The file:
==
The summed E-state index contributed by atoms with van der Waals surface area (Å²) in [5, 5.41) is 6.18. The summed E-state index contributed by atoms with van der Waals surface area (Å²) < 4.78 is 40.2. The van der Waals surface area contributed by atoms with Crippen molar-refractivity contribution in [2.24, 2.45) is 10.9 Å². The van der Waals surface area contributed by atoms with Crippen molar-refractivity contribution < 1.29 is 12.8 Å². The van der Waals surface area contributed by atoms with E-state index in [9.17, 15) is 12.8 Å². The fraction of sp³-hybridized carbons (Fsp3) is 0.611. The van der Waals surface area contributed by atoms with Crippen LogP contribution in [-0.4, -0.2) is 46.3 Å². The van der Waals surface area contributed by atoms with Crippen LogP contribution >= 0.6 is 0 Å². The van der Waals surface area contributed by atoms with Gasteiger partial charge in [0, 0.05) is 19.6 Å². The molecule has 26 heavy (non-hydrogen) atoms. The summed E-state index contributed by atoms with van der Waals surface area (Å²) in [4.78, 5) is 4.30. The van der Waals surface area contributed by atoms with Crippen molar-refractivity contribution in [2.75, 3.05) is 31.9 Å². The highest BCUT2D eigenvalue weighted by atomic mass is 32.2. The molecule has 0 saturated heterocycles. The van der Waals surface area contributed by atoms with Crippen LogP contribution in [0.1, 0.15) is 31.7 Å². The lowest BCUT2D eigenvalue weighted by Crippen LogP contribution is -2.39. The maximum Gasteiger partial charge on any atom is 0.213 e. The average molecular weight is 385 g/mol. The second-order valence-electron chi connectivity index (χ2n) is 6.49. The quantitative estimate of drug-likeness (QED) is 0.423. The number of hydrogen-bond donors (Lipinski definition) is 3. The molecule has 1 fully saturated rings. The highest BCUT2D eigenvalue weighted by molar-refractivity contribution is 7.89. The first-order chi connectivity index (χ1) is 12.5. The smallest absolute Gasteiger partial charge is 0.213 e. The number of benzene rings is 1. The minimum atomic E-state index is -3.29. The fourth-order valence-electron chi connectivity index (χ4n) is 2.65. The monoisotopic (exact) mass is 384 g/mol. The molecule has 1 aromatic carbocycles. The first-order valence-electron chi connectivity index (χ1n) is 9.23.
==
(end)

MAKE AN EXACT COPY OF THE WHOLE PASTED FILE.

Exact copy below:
The summed E-state index contributed by atoms with van der Waals surface area (Å²) in [5, 5.41) is 6.18. The summed E-state index contributed by atoms with van der Waals surface area (Å²) < 4.78 is 40.2. The van der Waals surface area contributed by atoms with Crippen molar-refractivity contribution in [2.24, 2.45) is 10.9 Å². The van der Waals surface area contributed by atoms with Crippen molar-refractivity contribution < 1.29 is 12.8 Å². The van der Waals surface area contributed by atoms with E-state index in [9.17, 15) is 12.8 Å². The fraction of sp³-hybridized carbons (Fsp3) is 0.611. The van der Waals surface area contributed by atoms with Crippen LogP contribution in [-0.4, -0.2) is 46.3 Å². The van der Waals surface area contributed by atoms with Crippen LogP contribution >= 0.6 is 0 Å². The van der Waals surface area contributed by atoms with Gasteiger partial charge in [0, 0.05) is 19.6 Å². The molecule has 26 heavy (non-hydrogen) atoms. The summed E-state index contributed by atoms with van der Waals surface area (Å²) in [4.78, 5) is 4.30. The van der Waals surface area contributed by atoms with Crippen molar-refractivity contribution in [2.75, 3.05) is 31.9 Å². The highest BCUT2D eigenvalue weighted by atomic mass is 32.2. The molecule has 0 saturated heterocycles. The van der Waals surface area contributed by atoms with Crippen LogP contribution in [0.1, 0.15) is 31.7 Å². The lowest BCUT2D eigenvalue weighted by Crippen LogP contribution is -2.39. The maximum Gasteiger partial charge on any atom is 0.213 e. The average molecular weight is 385 g/mol. The second-order valence-electron chi connectivity index (χ2n) is 6.49. The quantitative estimate of drug-likeness (QED) is 0.423. The number of hydrogen-bond donors (Lipinski definition) is 3. The molecule has 1 fully saturated rings. The highest BCUT2D eigenvalue weighted by molar-refractivity contribution is 7.89. The first-order chi connectivity index (χ1) is 12.5. The smallest absolute Gasteiger partial charge is 0.213 e. The number of benzene rings is 1. The minimum atomic E-state index is -3.29. The fourth-order valence-electron chi connectivity index (χ4n) is 2.65. The monoisotopic (exact) mass is 384 g/mol. The molecule has 1 aromatic carbocycles. The first-order valence-electron chi connectivity index (χ1n) is 9.23.